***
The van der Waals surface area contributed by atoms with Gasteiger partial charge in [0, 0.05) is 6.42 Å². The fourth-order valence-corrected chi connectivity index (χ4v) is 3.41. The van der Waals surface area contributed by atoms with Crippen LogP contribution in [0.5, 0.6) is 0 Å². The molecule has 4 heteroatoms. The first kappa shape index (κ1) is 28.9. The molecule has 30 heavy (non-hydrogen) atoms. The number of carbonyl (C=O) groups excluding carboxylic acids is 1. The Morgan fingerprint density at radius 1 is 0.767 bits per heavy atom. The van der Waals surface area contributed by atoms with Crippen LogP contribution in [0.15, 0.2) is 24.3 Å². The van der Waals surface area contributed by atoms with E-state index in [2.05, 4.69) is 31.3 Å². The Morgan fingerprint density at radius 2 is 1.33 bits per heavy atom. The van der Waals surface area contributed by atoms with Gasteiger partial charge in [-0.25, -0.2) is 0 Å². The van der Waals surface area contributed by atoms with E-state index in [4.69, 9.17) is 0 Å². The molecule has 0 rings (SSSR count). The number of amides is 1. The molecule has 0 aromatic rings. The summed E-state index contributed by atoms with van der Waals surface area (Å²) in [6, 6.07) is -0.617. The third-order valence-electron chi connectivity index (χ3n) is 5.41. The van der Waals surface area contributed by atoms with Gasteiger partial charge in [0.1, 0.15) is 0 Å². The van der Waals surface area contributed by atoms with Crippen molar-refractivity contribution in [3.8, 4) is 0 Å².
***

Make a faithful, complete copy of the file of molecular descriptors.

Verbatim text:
The van der Waals surface area contributed by atoms with Gasteiger partial charge in [0, 0.05) is 6.42 Å². The fourth-order valence-corrected chi connectivity index (χ4v) is 3.41. The van der Waals surface area contributed by atoms with Crippen LogP contribution in [0.5, 0.6) is 0 Å². The molecule has 4 heteroatoms. The first kappa shape index (κ1) is 28.9. The molecule has 30 heavy (non-hydrogen) atoms. The number of carbonyl (C=O) groups excluding carboxylic acids is 1. The Morgan fingerprint density at radius 1 is 0.767 bits per heavy atom. The van der Waals surface area contributed by atoms with Crippen LogP contribution in [0.15, 0.2) is 24.3 Å². The van der Waals surface area contributed by atoms with E-state index in [2.05, 4.69) is 31.3 Å². The Morgan fingerprint density at radius 2 is 1.33 bits per heavy atom. The van der Waals surface area contributed by atoms with Gasteiger partial charge in [-0.25, -0.2) is 0 Å². The van der Waals surface area contributed by atoms with E-state index in [4.69, 9.17) is 0 Å². The molecule has 0 rings (SSSR count). The number of amides is 1. The molecule has 0 aromatic rings. The summed E-state index contributed by atoms with van der Waals surface area (Å²) in [6, 6.07) is -0.617. The third-order valence-electron chi connectivity index (χ3n) is 5.41. The van der Waals surface area contributed by atoms with Gasteiger partial charge in [0.1, 0.15) is 0 Å². The van der Waals surface area contributed by atoms with Crippen molar-refractivity contribution in [3.8, 4) is 0 Å².